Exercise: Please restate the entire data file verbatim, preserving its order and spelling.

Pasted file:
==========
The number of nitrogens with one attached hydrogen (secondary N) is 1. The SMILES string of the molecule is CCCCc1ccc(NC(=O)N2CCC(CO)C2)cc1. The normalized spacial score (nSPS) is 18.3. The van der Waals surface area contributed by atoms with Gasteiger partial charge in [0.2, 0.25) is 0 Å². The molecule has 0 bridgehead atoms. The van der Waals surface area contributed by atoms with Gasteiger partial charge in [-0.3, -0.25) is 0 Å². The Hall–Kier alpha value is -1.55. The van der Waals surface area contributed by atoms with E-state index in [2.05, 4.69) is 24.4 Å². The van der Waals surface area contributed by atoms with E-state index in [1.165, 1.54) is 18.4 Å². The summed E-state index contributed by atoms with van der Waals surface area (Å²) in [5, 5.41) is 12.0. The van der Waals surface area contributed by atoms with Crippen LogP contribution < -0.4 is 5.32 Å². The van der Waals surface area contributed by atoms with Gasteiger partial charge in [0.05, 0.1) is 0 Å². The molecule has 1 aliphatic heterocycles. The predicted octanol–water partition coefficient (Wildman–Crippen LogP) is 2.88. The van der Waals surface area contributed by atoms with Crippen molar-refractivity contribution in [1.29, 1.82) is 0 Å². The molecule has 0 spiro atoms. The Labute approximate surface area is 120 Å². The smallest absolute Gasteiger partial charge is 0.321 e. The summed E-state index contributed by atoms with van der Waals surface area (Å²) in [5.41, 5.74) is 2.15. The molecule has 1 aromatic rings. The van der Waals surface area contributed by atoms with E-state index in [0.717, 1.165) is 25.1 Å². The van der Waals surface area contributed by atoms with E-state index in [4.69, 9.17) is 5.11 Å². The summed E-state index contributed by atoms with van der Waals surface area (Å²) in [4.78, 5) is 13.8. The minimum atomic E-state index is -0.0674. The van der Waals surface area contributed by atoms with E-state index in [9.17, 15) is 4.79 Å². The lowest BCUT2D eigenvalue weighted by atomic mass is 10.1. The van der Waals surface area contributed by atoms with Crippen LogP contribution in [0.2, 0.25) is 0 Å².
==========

The number of nitrogens with one attached hydrogen (secondary N) is 1. The SMILES string of the molecule is CCCCc1ccc(NC(=O)N2CCC(CO)C2)cc1. The normalized spacial score (nSPS) is 18.3. The van der Waals surface area contributed by atoms with Gasteiger partial charge in [0.2, 0.25) is 0 Å². The molecule has 0 bridgehead atoms. The van der Waals surface area contributed by atoms with Gasteiger partial charge in [-0.3, -0.25) is 0 Å². The Hall–Kier alpha value is -1.55. The van der Waals surface area contributed by atoms with E-state index in [2.05, 4.69) is 24.4 Å². The van der Waals surface area contributed by atoms with E-state index in [1.165, 1.54) is 18.4 Å². The summed E-state index contributed by atoms with van der Waals surface area (Å²) in [5, 5.41) is 12.0. The van der Waals surface area contributed by atoms with Crippen LogP contribution < -0.4 is 5.32 Å². The van der Waals surface area contributed by atoms with Gasteiger partial charge in [0.05, 0.1) is 0 Å². The molecule has 1 aliphatic heterocycles. The predicted octanol–water partition coefficient (Wildman–Crippen LogP) is 2.88. The van der Waals surface area contributed by atoms with Crippen molar-refractivity contribution in [1.29, 1.82) is 0 Å². The molecule has 0 spiro atoms. The Labute approximate surface area is 120 Å². The smallest absolute Gasteiger partial charge is 0.321 e. The summed E-state index contributed by atoms with van der Waals surface area (Å²) in [5.41, 5.74) is 2.15. The molecule has 1 aromatic rings. The van der Waals surface area contributed by atoms with E-state index in [0.717, 1.165) is 25.1 Å². The van der Waals surface area contributed by atoms with E-state index in [4.69, 9.17) is 5.11 Å². The summed E-state index contributed by atoms with van der Waals surface area (Å²) in [4.78, 5) is 13.8. The minimum atomic E-state index is -0.0674. The van der Waals surface area contributed by atoms with E-state index in [9.17, 15) is 4.79 Å². The lowest BCUT2D eigenvalue weighted by atomic mass is 10.1. The van der Waals surface area contributed by atoms with Crippen LogP contribution in [0.2, 0.25) is 0 Å².